2014
DOI: 10.1097/acm.0000000000000427
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Reframing Medical Education to Support Professional Identity Formation

Abstract: Teaching medical professionalism is a fundamental component of medical education. The objective is to ensure that students understand the nature of professionalism and its obligations and internalize the value system of the medical profession. The recent emergence of interest in the medical literature on professional identity formation gives reason to reexamine this objective. The unstated aim of teaching professionalism has been to ensure the development of practitioners who possess a professional identity. T… Show more

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Cited by 631 publications
(534 citation statements)
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References 27 publications
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“…Nevertheless, especially in a work-life context, interest has been on merely stress buffering. In the context of medical workplace learning, however, both identity and relational functions are important, because they work toward the objectives of specialization training, toward professional identity formation [32]. Every senior is an important role model in the identity formation process [36], and it is extremely important to be aware that every professional encounter may reinforce or hinder the process of professional identity formation.…”
Section: Discussionmentioning
confidence: 99%
See 1 more Smart Citation
“…Nevertheless, especially in a work-life context, interest has been on merely stress buffering. In the context of medical workplace learning, however, both identity and relational functions are important, because they work toward the objectives of specialization training, toward professional identity formation [32]. Every senior is an important role model in the identity formation process [36], and it is extremely important to be aware that every professional encounter may reinforce or hinder the process of professional identity formation.…”
Section: Discussionmentioning
confidence: 99%
“…Professional identity can be seen as a representation of one’s self, which is formed over time in stages through an internalization of the norms, values, and characteristics of one’s medical profession [32]. Professional medical identity is dynamic, and it changes throughout one’s life and career [33].…”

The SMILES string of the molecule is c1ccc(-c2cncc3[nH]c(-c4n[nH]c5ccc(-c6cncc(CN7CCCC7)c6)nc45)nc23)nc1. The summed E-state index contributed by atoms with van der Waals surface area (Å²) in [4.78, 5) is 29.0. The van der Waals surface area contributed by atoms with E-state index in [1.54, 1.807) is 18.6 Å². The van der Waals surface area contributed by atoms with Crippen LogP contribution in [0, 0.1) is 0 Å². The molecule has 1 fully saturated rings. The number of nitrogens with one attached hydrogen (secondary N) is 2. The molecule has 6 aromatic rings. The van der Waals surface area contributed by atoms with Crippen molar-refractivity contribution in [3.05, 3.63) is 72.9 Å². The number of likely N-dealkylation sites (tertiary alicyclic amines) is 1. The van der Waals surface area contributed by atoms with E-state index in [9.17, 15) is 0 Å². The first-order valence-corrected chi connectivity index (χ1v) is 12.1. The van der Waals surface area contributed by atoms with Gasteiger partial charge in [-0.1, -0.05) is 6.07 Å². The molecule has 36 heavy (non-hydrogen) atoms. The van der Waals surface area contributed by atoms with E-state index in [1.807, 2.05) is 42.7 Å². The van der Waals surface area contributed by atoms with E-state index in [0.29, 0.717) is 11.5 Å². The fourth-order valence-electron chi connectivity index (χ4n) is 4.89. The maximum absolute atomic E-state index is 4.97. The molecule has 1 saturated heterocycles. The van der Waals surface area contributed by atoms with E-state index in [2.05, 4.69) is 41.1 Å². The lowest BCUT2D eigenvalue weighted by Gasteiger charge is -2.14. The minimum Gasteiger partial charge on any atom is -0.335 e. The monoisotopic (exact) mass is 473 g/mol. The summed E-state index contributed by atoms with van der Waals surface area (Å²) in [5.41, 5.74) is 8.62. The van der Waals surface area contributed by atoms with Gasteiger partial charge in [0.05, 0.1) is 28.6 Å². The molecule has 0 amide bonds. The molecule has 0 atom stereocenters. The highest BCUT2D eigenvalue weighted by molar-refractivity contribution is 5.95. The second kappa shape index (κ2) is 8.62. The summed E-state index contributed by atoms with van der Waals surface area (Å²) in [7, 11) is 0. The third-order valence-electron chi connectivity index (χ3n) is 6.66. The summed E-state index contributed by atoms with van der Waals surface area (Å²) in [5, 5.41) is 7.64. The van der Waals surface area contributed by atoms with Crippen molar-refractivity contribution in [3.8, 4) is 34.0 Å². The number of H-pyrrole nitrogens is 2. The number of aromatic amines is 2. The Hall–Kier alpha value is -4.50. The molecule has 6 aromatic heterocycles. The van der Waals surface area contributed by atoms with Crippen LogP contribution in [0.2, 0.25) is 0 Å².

Section: Introductionmentioning
confidence: 99%
“…As facilitators, we would focus on this student's professional development and socialization into the profession while maintaining her core ethical values [8,9]. She is idealistic and wishes to serve the indigent.…”
Section: Teaching a Critical Incident Narrativementioning
confidence: 99%
“…In ethics as well as other aspects of medicine, the practitioner considers if outcomes are optimal and, if not, what might have been done better. In this way, moral development progresses alongside professional identity formation as a lifelong process [8][9][10]. We will begin this paper with a case illustrating how ethics can be learned and then taught through reflection-inaction and reflection-on-action.…”
Section: Introductionmentioning
confidence: 99%
“…Like any other professional programme of learning, theory and practice cannot exist as non-related parts, as the sense of becoming can only be achieved by the merging and integration of both parts. The role of academic teams is to require the student not just to think, but act and feel like a professional during this learning (Dall'Alba 2009, Cruess et al 2014. It begins on the first day of their programme and is embedded throughout all learning, presented as a journey towards the goal of supporting students to graduate and transition to become the professional self.…”
Section: Putting It Into Practicementioning
confidence: 99%